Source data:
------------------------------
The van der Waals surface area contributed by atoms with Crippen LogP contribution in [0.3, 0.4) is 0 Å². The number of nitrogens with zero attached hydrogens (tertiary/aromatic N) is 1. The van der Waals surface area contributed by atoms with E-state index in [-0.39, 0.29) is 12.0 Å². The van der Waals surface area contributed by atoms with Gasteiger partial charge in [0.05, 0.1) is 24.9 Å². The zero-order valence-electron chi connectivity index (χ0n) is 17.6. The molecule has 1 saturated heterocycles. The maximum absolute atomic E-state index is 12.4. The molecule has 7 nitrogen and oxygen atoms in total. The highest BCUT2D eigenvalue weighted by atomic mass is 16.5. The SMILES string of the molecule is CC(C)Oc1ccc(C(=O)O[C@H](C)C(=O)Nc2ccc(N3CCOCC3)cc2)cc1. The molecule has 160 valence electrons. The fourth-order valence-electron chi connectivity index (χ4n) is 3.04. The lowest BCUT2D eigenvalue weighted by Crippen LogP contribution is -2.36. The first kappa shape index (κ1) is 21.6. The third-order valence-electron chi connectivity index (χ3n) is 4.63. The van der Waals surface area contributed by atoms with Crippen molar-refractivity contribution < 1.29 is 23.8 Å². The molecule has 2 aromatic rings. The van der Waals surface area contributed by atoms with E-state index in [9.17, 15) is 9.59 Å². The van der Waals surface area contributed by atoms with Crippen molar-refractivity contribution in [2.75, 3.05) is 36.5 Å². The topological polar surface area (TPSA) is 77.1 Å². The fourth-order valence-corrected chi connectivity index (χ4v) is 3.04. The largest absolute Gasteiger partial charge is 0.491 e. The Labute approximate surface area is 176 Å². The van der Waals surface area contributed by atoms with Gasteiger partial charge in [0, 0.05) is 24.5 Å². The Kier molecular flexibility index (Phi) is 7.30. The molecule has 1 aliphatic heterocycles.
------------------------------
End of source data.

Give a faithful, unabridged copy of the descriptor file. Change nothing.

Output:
The van der Waals surface area contributed by atoms with Crippen LogP contribution in [0.3, 0.4) is 0 Å². The number of nitrogens with zero attached hydrogens (tertiary/aromatic N) is 1. The van der Waals surface area contributed by atoms with E-state index in [-0.39, 0.29) is 12.0 Å². The van der Waals surface area contributed by atoms with Gasteiger partial charge in [0.05, 0.1) is 24.9 Å². The zero-order valence-electron chi connectivity index (χ0n) is 17.6. The molecule has 1 saturated heterocycles. The maximum absolute atomic E-state index is 12.4. The molecule has 7 nitrogen and oxygen atoms in total. The highest BCUT2D eigenvalue weighted by atomic mass is 16.5. The SMILES string of the molecule is CC(C)Oc1ccc(C(=O)O[C@H](C)C(=O)Nc2ccc(N3CCOCC3)cc2)cc1. The molecule has 160 valence electrons. The fourth-order valence-electron chi connectivity index (χ4n) is 3.04. The lowest BCUT2D eigenvalue weighted by Crippen LogP contribution is -2.36. The first kappa shape index (κ1) is 21.6. The third-order valence-electron chi connectivity index (χ3n) is 4.63. The van der Waals surface area contributed by atoms with Crippen molar-refractivity contribution < 1.29 is 23.8 Å². The molecule has 2 aromatic rings. The van der Waals surface area contributed by atoms with E-state index in [9.17, 15) is 9.59 Å². The van der Waals surface area contributed by atoms with Crippen molar-refractivity contribution in [2.75, 3.05) is 36.5 Å². The topological polar surface area (TPSA) is 77.1 Å². The fourth-order valence-corrected chi connectivity index (χ4v) is 3.04. The largest absolute Gasteiger partial charge is 0.491 e. The Labute approximate surface area is 176 Å². The van der Waals surface area contributed by atoms with Gasteiger partial charge in [0, 0.05) is 24.5 Å². The Kier molecular flexibility index (Phi) is 7.30. The molecule has 1 aliphatic heterocycles.